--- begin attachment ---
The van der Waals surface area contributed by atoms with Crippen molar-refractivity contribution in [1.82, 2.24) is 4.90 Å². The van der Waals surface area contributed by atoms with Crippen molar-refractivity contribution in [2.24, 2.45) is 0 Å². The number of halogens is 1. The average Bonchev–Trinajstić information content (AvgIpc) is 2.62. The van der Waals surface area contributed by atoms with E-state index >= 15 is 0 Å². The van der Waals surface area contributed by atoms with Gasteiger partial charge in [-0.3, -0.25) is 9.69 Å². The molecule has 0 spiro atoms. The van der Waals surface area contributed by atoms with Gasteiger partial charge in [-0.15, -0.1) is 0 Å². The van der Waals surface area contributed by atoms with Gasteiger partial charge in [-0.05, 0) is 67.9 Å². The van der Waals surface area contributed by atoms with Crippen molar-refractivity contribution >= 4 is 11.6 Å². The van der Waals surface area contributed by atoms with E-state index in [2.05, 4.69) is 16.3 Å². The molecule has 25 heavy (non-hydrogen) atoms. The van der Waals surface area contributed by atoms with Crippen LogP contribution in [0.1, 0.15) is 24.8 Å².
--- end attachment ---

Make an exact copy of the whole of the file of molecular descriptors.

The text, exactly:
The van der Waals surface area contributed by atoms with Crippen molar-refractivity contribution in [1.82, 2.24) is 4.90 Å². The van der Waals surface area contributed by atoms with Crippen molar-refractivity contribution in [2.24, 2.45) is 0 Å². The number of halogens is 1. The average Bonchev–Trinajstić information content (AvgIpc) is 2.62. The van der Waals surface area contributed by atoms with E-state index >= 15 is 0 Å². The van der Waals surface area contributed by atoms with Gasteiger partial charge in [-0.3, -0.25) is 9.69 Å². The molecule has 0 spiro atoms. The van der Waals surface area contributed by atoms with Gasteiger partial charge in [-0.15, -0.1) is 0 Å². The van der Waals surface area contributed by atoms with Gasteiger partial charge in [-0.05, 0) is 67.9 Å². The van der Waals surface area contributed by atoms with Crippen molar-refractivity contribution >= 4 is 11.6 Å². The van der Waals surface area contributed by atoms with E-state index in [2.05, 4.69) is 16.3 Å². The molecule has 25 heavy (non-hydrogen) atoms. The van der Waals surface area contributed by atoms with Crippen LogP contribution in [0.1, 0.15) is 24.8 Å².